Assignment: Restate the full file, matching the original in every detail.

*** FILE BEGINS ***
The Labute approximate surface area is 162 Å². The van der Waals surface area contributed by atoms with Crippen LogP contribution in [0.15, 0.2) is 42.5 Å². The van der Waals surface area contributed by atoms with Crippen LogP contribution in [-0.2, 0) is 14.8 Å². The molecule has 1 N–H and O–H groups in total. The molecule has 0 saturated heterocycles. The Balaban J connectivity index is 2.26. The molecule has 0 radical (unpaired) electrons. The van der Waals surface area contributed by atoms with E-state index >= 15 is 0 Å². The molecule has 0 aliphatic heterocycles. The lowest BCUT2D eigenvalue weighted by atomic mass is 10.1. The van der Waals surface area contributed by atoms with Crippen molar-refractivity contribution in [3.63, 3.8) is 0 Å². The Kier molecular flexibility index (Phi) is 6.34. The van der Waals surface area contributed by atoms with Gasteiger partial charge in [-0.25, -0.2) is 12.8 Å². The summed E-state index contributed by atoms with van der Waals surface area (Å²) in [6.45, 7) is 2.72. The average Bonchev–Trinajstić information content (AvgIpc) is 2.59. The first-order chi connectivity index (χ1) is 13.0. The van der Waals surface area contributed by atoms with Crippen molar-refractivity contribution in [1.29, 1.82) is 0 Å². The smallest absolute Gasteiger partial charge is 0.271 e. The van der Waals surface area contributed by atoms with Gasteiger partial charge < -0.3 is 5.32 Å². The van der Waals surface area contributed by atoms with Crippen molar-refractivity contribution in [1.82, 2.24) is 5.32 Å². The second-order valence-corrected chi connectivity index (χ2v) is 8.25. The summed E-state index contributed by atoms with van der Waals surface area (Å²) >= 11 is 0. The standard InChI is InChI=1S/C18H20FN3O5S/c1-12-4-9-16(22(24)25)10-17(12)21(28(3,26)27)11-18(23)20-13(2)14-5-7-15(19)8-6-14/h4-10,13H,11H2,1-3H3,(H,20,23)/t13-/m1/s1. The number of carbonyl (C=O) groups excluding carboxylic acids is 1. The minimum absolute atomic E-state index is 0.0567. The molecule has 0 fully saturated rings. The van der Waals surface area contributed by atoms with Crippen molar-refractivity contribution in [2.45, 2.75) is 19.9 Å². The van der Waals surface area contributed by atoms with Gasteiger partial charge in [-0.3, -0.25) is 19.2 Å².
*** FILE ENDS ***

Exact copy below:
The Labute approximate surface area is 162 Å². The van der Waals surface area contributed by atoms with Crippen LogP contribution in [0.15, 0.2) is 42.5 Å². The van der Waals surface area contributed by atoms with Crippen LogP contribution in [-0.2, 0) is 14.8 Å². The molecule has 1 N–H and O–H groups in total. The molecule has 0 saturated heterocycles. The Balaban J connectivity index is 2.26. The molecule has 0 radical (unpaired) electrons. The van der Waals surface area contributed by atoms with E-state index >= 15 is 0 Å². The molecule has 0 aliphatic heterocycles. The lowest BCUT2D eigenvalue weighted by atomic mass is 10.1. The van der Waals surface area contributed by atoms with Crippen molar-refractivity contribution in [3.63, 3.8) is 0 Å². The Kier molecular flexibility index (Phi) is 6.34. The van der Waals surface area contributed by atoms with Gasteiger partial charge in [-0.25, -0.2) is 12.8 Å². The summed E-state index contributed by atoms with van der Waals surface area (Å²) in [6.45, 7) is 2.72. The average Bonchev–Trinajstić information content (AvgIpc) is 2.59. The first-order chi connectivity index (χ1) is 13.0. The van der Waals surface area contributed by atoms with Crippen molar-refractivity contribution in [1.29, 1.82) is 0 Å². The smallest absolute Gasteiger partial charge is 0.271 e. The van der Waals surface area contributed by atoms with Gasteiger partial charge < -0.3 is 5.32 Å². The van der Waals surface area contributed by atoms with Crippen molar-refractivity contribution in [1.82, 2.24) is 5.32 Å². The second-order valence-corrected chi connectivity index (χ2v) is 8.25. The summed E-state index contributed by atoms with van der Waals surface area (Å²) >= 11 is 0. The standard InChI is InChI=1S/C18H20FN3O5S/c1-12-4-9-16(22(24)25)10-17(12)21(28(3,26)27)11-18(23)20-13(2)14-5-7-15(19)8-6-14/h4-10,13H,11H2,1-3H3,(H,20,23)/t13-/m1/s1. The number of carbonyl (C=O) groups excluding carboxylic acids is 1. The minimum absolute atomic E-state index is 0.0567. The molecule has 0 fully saturated rings. The van der Waals surface area contributed by atoms with Crippen molar-refractivity contribution in [2.45, 2.75) is 19.9 Å². The van der Waals surface area contributed by atoms with Gasteiger partial charge in [-0.3, -0.25) is 19.2 Å².